As true specialists in our field, we act for clients nationwide in claims for barrister negligence, as well as in claims against other professionals.
Our approach to resolving barrister negligence claims
Our focus is not on making professional negligence claims on behalf of our clients, but on resolving them.
In this way, we ensure that our approach is informed by the outcomes that our individual clients require, rather than limited to the procedural processes involved.
Moreover, and by harnessing:
- Our wealth of experience acting in claims against a barrister or other legal professional
- Our unique insight into the defence of barrister negligence claims
- Our commitment to providing a client-centric service as part of our core values
- Our innovative and highly efficient service provision
we ensure that our clients achieve better results for substantial claims, time and again.
Common mistakes by barristers
The standard of education, vocational training and qualification maintained by the Bar Council, combined with strong competition between barristers for tenancies, has meant that the quality of advice and service provided by barristers generally has remained very good.
However, that is not to say that mistakes do not occur, or that all members consistently deliver the standard of service that can reasonably be expected of them. They do not. Like all professions, the Bar consists of a mixed pool of talent which often operates within a highly technical and complex legal arena, where human fallibility is inevitable. The fact that most barristers are self-employed, means that the financial pressure on those less successful members of the Bar to take on work that they should not, can be all the greater.
Some common mistakes that can give rise to claims for barrister negligence are:
- A failure to present important evidence to the court during a hearing or trial
- A failure to adequately warn of the risks associated with a claim or transaction
- A failure to apprehend and/or plead a legal defence to a claim or prosecution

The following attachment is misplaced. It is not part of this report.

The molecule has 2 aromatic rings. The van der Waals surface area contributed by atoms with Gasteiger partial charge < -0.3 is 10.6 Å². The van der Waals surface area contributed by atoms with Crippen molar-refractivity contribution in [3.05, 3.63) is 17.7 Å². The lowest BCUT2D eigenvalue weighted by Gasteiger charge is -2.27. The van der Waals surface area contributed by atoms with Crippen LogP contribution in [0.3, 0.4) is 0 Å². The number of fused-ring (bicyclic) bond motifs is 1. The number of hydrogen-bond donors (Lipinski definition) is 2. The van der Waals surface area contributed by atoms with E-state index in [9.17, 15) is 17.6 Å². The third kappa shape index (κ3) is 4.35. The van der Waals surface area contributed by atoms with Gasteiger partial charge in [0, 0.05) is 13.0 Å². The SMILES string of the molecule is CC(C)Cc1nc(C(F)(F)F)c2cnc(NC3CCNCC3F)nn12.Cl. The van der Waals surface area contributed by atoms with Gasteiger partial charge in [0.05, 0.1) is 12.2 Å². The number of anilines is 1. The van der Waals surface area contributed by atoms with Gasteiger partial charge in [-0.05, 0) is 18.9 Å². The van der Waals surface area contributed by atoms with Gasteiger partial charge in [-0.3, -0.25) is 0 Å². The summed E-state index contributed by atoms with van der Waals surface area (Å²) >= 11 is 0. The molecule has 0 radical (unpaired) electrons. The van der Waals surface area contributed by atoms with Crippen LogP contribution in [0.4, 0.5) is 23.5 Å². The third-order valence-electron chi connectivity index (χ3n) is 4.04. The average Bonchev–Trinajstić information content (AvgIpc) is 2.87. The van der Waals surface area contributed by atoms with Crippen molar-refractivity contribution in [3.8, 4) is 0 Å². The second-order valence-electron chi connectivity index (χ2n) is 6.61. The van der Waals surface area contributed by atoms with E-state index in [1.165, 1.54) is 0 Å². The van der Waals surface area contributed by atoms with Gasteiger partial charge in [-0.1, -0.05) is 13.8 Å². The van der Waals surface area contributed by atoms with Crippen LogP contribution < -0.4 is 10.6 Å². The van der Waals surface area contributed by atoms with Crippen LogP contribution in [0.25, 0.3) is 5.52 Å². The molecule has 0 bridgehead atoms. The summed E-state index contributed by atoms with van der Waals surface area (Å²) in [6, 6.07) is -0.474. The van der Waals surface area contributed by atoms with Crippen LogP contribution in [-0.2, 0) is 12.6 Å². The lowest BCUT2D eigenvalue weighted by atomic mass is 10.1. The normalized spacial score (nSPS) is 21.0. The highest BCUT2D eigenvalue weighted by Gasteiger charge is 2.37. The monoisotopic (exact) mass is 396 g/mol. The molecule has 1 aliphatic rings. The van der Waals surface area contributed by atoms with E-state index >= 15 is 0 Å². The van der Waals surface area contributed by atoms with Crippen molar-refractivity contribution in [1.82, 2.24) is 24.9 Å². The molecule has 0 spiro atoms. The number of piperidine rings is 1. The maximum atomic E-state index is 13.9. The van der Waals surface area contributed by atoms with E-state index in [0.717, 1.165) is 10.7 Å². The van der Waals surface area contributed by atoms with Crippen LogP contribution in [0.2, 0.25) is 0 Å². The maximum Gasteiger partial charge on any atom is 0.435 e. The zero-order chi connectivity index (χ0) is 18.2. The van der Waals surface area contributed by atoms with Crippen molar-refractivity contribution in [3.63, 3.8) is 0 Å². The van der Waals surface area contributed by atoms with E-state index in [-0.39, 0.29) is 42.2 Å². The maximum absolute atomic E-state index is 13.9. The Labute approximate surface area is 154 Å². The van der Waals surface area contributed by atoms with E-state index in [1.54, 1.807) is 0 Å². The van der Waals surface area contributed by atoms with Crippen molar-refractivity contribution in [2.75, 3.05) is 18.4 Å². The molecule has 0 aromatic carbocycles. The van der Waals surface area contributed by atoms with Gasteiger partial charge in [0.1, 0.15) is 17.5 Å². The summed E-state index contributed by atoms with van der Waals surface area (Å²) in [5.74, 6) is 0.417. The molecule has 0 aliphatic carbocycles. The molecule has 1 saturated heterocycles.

- A failure to take any or any proper account of relevant case law authorities
- A failure to advise correctly on a point of law, such as statutory limitation
- A failure to draft a statement of case in accordance with the Civil Procedure Rules
- A failure to make material legal submissions during a hearing or trial
- A failure to comply with orders and directions issued by the court
- A failure to appear at a court hearing without reasonable excuse
- A failure to advise on the need for expert evidence to support a claim or defence
- A failure to recommend that material documentary evidence be secured
In our experience, claims for professional negligence against barristers arise most frequently in the context of litigation and where the barrister is instructed under the Direct Access scheme. This is often because the barrister receives much less litigation support from the lay client than from a solicitor and, in consequence, because the barrister’s role is stretch beyond its usual sphere of competence.
Assessing the merits of claims for barrister negligence
It is not in every case where an unexpected financial loss or liability arises that a barrister will be found to be negligent and before embarking on any professional negligence claim against a barrister, a careful assessment will need to be undertaken of a number of important issues. These include: